A business can fail for many reasons.
Some are very complex, like getting sued, an economic meltdown, unethical behavior, or being hounded by a patent troll.
Other reasons are surprisingly simple. Don’t let these blindside you.
1. You’re not building an actual business.
Entrepreneurship is like magic: it looks like you’re creating something out of nothing, but there are true techniques to making it happen.
I’ve met many startup founders who aren’t using those techniques, and they’re not building an actual business. For example, the vast majority of startups need to make money. Instagram was an exception. So unless you’re building the next Instagram, then think about how your idea is going to make money.
Making money is just the first part of creating a real business.
A real business has core components that many entrepreneurs overlook, especially on their first startup. Some components are complex, while others are simple. Still, startup founders might overlook them which might lead to their startups crumbling uneccessarily under the pressure of the market.
Here are some components of a real business for you to check off: repeatable processes written out, standards for customer service, a business bank account, contracts, financial documents, accounting solutions, tax guidance, and a legal structure.
Many startups don’t need these in order to start up, but these are things to put into place sooner than later.
2. You’re preaching more than teaching, and teaching more than doing.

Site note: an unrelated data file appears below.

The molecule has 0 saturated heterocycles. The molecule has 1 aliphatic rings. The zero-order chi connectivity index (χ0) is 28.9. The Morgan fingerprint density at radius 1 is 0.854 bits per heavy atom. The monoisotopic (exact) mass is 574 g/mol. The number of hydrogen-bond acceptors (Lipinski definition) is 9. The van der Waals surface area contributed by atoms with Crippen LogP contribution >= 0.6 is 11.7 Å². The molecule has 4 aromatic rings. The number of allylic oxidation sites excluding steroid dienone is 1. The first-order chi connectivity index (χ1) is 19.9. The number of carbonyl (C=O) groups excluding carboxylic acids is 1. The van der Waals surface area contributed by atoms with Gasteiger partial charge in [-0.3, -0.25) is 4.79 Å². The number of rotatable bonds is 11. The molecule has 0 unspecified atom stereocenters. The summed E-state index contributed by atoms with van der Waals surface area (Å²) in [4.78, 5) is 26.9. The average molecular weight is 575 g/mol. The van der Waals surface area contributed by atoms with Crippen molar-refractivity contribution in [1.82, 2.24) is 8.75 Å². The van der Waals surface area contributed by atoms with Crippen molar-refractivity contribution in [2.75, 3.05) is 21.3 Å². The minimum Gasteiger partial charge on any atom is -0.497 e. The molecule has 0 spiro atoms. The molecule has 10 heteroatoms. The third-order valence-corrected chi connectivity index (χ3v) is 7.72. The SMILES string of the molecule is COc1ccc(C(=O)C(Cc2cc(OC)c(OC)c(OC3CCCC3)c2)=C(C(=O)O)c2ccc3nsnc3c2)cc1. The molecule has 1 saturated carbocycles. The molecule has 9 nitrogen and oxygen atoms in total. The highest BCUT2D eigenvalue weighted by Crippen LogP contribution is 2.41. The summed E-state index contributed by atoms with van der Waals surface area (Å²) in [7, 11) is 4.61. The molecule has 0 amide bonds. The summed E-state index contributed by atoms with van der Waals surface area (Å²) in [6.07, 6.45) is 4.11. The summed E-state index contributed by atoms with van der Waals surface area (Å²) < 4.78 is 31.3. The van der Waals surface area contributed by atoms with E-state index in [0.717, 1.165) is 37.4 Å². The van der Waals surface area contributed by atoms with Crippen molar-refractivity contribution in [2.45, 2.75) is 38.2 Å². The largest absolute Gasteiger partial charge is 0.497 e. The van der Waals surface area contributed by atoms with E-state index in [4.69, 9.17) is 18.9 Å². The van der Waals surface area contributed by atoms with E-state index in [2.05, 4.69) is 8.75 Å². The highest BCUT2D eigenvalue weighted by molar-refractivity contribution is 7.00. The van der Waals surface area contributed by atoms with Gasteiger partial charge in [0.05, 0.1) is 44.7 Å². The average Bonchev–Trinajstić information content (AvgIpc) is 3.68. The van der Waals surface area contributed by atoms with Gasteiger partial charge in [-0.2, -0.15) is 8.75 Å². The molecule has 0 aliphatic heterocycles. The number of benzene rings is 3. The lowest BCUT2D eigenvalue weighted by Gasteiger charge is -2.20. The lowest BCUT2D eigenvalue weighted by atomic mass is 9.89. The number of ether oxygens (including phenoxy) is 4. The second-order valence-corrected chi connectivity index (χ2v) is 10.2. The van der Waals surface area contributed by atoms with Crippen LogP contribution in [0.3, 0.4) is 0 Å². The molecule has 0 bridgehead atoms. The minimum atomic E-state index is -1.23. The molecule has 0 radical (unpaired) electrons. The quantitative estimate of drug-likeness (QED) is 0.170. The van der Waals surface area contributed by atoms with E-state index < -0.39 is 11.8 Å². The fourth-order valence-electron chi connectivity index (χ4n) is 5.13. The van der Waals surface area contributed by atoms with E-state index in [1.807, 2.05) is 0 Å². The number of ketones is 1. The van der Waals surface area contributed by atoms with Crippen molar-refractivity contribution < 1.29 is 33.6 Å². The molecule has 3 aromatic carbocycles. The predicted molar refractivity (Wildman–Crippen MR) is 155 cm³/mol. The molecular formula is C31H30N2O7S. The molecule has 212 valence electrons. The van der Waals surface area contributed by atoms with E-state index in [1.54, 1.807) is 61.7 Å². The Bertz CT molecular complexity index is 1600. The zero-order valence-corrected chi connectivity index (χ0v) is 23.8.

There’s a huge push right now for businesses to “create content.”
That push has led many people to begin creating content that teaches people how to do things, including how to become an entrepreneur. This has led to more and more unqualified voices to be heard.
This is especially true for people looking to build personal brands.
Preaching about what we don’t know will get us into trouble. I try to avoid speaking above my pay grade, and I want to encourage you to avoid it too.
Instead, let’s focus more on doing what we’re teaching. That’s the quickest way to the legitimacy we’re reaching for.
3. You’re just not putting in the work.
I’m writing this coming off of the holiday season, which is a time for family and relaxation.
But I’m salty.
During the week between Christmas and New Years Eve, I lined up a bunch of meetings with other top entrepreneurs in my city. One of those meetings was at one of the most popular coworking spaces in downtown. When I walked in, I couldn’t believe my eyes.
There was nobody there.
I wasn’t coming in after normal business hours, on the weekend, or on Christmas Day. This was a normal weekday at a normal meeting time. And the space was almost completely empty.
We’ve got to put in the work if we expect anything to work for us.
Admittedly, I might have this thing wrong. I totally understand that different people have different work styles. And maybe I’m modeling after my dad, whose only holiday tradition has been to work his face off in the mornings and celebrate with family in the evening.
But the fact that we need to truly put in the work extends far beyond the holidays. It’s easy to fall in love with the idea of having our cake and eating it too. I’ve done it in the past, and I’m sure I’ll do it again in the future.
Personally, I’d rather have my ventures fail for any other reason than a lack of hard work.
Thankfully, that type of failure is preventable.
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Photo: Flickr/Tim Simpson